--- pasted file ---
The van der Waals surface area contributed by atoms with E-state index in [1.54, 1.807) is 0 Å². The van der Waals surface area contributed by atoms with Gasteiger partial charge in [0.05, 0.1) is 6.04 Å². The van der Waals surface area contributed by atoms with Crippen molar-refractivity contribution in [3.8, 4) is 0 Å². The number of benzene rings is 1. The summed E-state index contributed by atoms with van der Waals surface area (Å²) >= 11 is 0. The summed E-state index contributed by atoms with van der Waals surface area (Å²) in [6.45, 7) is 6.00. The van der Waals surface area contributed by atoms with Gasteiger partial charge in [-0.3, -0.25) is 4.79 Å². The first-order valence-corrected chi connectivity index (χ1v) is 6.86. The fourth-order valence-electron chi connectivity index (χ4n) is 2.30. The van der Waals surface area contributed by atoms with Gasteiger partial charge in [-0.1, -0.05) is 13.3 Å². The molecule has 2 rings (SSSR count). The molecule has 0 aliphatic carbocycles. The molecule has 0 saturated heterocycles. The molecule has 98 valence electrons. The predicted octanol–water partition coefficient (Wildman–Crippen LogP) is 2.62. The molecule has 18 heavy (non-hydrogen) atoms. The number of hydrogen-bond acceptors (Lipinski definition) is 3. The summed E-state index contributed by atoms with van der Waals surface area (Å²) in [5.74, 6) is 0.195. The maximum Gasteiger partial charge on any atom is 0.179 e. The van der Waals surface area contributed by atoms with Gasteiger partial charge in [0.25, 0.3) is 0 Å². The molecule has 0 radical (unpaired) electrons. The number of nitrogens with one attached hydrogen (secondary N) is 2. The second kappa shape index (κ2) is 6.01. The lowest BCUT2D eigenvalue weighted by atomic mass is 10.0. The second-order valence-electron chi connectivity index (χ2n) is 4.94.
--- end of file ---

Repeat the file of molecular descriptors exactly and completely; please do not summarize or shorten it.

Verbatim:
The van der Waals surface area contributed by atoms with E-state index in [1.54, 1.807) is 0 Å². The van der Waals surface area contributed by atoms with Gasteiger partial charge in [0.05, 0.1) is 6.04 Å². The van der Waals surface area contributed by atoms with Crippen molar-refractivity contribution in [3.8, 4) is 0 Å². The number of benzene rings is 1. The summed E-state index contributed by atoms with van der Waals surface area (Å²) >= 11 is 0. The summed E-state index contributed by atoms with van der Waals surface area (Å²) in [6.45, 7) is 6.00. The van der Waals surface area contributed by atoms with Gasteiger partial charge in [-0.3, -0.25) is 4.79 Å². The first-order valence-corrected chi connectivity index (χ1v) is 6.86. The fourth-order valence-electron chi connectivity index (χ4n) is 2.30. The van der Waals surface area contributed by atoms with Gasteiger partial charge in [-0.1, -0.05) is 13.3 Å². The molecule has 2 rings (SSSR count). The molecule has 0 aliphatic carbocycles. The molecule has 0 saturated heterocycles. The molecule has 98 valence electrons. The predicted octanol–water partition coefficient (Wildman–Crippen LogP) is 2.62. The molecule has 18 heavy (non-hydrogen) atoms. The number of hydrogen-bond acceptors (Lipinski definition) is 3. The summed E-state index contributed by atoms with van der Waals surface area (Å²) in [5.74, 6) is 0.195. The maximum Gasteiger partial charge on any atom is 0.179 e. The van der Waals surface area contributed by atoms with Gasteiger partial charge in [0.25, 0.3) is 0 Å². The molecule has 0 radical (unpaired) electrons. The number of nitrogens with one attached hydrogen (secondary N) is 2. The second kappa shape index (κ2) is 6.01. The lowest BCUT2D eigenvalue weighted by atomic mass is 10.0. The second-order valence-electron chi connectivity index (χ2n) is 4.94.